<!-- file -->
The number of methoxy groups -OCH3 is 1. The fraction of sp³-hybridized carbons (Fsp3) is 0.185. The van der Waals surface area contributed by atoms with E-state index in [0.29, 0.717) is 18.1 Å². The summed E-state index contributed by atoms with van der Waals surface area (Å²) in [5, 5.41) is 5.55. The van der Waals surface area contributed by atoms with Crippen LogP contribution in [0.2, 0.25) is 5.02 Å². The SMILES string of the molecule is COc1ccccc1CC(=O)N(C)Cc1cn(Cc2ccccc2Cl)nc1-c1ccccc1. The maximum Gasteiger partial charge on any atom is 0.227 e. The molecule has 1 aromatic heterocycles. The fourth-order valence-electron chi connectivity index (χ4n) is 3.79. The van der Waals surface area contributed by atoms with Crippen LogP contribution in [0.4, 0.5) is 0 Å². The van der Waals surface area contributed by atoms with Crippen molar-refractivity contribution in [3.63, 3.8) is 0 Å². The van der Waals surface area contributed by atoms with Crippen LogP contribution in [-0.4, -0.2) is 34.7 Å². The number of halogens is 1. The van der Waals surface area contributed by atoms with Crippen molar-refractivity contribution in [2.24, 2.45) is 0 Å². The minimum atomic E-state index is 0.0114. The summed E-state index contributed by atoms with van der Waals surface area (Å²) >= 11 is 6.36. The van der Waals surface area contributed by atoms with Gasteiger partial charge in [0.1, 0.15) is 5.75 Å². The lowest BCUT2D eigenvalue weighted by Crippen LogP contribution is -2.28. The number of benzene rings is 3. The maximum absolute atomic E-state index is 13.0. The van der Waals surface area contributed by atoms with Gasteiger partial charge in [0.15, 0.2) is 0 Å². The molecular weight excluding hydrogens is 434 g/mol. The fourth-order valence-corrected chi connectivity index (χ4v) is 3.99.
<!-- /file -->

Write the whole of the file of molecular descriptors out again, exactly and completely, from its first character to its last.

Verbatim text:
The number of methoxy groups -OCH3 is 1. The fraction of sp³-hybridized carbons (Fsp3) is 0.185. The van der Waals surface area contributed by atoms with E-state index in [0.29, 0.717) is 18.1 Å². The summed E-state index contributed by atoms with van der Waals surface area (Å²) in [5, 5.41) is 5.55. The van der Waals surface area contributed by atoms with Crippen LogP contribution in [0.2, 0.25) is 5.02 Å². The SMILES string of the molecule is COc1ccccc1CC(=O)N(C)Cc1cn(Cc2ccccc2Cl)nc1-c1ccccc1. The maximum Gasteiger partial charge on any atom is 0.227 e. The molecule has 1 aromatic heterocycles. The fourth-order valence-electron chi connectivity index (χ4n) is 3.79. The van der Waals surface area contributed by atoms with Crippen LogP contribution in [0.4, 0.5) is 0 Å². The van der Waals surface area contributed by atoms with Crippen molar-refractivity contribution in [3.63, 3.8) is 0 Å². The van der Waals surface area contributed by atoms with Crippen LogP contribution in [-0.4, -0.2) is 34.7 Å². The number of halogens is 1. The van der Waals surface area contributed by atoms with Crippen molar-refractivity contribution in [2.24, 2.45) is 0 Å². The minimum atomic E-state index is 0.0114. The summed E-state index contributed by atoms with van der Waals surface area (Å²) >= 11 is 6.36. The van der Waals surface area contributed by atoms with Gasteiger partial charge in [0.1, 0.15) is 5.75 Å². The lowest BCUT2D eigenvalue weighted by Crippen LogP contribution is -2.28. The number of benzene rings is 3. The maximum absolute atomic E-state index is 13.0. The van der Waals surface area contributed by atoms with Gasteiger partial charge in [0.15, 0.2) is 0 Å². The molecular weight excluding hydrogens is 434 g/mol. The fourth-order valence-corrected chi connectivity index (χ4v) is 3.99.